Operational Flow Order (OFO) Overview
An Operational Flow Order is a mechanism to protect the operational integrity of the pipeline. Pacific Gas and Electric Company’s California Gas Transmission may issue and implement System-Wide or Customer-Specific OFOs in the event of high or low pipeline inventory. OFOs require shippers to take action to balance their supply with their customers' usage on a daily basis within a specified tolerance band. Shippers may deliver additional supply or limit supply delivered to match usage.
Five times each day, CGT prepares a customer load forecast and a supply forecast, and from these develops a three-day pipeline inventory forecast. This pipeline inventory forecast is compared against CGT's pipeline inventory limits. When the forecasted pipeline inventory is greater than or less than the pipeline inventory limits, CGT uses storage assets reserved for balancing to help manage either the excess or the insufficient pipeline inventory.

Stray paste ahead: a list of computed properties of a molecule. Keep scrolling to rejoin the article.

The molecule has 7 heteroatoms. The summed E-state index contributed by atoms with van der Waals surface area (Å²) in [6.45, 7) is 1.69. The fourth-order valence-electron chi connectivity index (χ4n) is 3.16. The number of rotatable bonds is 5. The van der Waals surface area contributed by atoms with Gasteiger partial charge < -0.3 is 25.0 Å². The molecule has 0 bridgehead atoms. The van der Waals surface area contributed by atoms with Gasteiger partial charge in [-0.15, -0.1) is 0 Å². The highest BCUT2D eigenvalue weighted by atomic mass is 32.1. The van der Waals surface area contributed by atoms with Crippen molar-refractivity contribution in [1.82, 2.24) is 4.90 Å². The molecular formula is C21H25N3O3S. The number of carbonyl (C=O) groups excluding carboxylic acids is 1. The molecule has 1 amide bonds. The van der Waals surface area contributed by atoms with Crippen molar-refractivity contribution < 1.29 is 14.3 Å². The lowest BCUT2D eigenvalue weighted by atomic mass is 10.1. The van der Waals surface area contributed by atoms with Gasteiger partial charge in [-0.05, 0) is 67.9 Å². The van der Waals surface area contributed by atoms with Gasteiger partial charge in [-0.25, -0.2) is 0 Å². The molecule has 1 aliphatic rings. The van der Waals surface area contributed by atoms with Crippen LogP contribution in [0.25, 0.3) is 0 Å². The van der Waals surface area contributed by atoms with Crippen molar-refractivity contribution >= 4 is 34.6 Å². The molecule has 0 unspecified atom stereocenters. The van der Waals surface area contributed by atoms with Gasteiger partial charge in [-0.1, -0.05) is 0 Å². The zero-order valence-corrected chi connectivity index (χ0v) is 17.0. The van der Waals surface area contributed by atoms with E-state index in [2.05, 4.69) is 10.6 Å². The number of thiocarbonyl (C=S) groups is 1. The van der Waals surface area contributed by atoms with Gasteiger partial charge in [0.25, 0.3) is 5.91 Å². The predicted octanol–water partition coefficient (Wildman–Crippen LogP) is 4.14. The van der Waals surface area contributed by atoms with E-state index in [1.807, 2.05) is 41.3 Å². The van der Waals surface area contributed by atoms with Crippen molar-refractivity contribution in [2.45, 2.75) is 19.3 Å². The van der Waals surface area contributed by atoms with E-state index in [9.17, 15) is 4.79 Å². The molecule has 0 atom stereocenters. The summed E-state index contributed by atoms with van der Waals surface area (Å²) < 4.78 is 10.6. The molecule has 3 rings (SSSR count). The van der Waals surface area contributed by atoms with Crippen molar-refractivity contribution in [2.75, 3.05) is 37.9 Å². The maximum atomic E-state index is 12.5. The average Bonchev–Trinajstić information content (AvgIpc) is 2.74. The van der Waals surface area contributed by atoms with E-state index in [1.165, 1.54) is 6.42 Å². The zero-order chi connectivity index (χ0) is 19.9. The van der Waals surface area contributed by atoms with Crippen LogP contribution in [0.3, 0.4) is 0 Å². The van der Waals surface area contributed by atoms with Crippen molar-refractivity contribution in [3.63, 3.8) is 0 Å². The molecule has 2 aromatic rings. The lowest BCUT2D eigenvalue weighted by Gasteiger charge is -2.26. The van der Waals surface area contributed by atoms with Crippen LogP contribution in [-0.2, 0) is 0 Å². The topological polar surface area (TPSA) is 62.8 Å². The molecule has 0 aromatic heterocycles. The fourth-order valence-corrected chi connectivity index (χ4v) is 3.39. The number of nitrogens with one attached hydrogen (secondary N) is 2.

If this measure is not adequate to correct the imbalance, CGT issues an OFO notice stating:
- OFO stage (from 1 to 5)
- system inventory level (high or low)
- noncompliance charge ($0.25/Dth for Stage 1, $1/Dth for Stage 2, $5/Dth for Stage 3, $25/Dth for Stage 4 and [$25 plus the Daily Citygate Index]/Dth for Stage 5)
- tolerance band (percent of allowable variance)
If, for example, CGT declares a Stage 1 OFO with a tolerance band of 5% for high inventory, supplies must not be more than 105% of actual usage or a noncompliance charge is assessed.
In the event of a supply shortage that would not be rectified by a low inventory OFO, CGT may issue an Emergency Flow Order (EFO). In cases of severe supply shortage, an EFO or an Involuntary Diversion may be called without a prior OFO notice.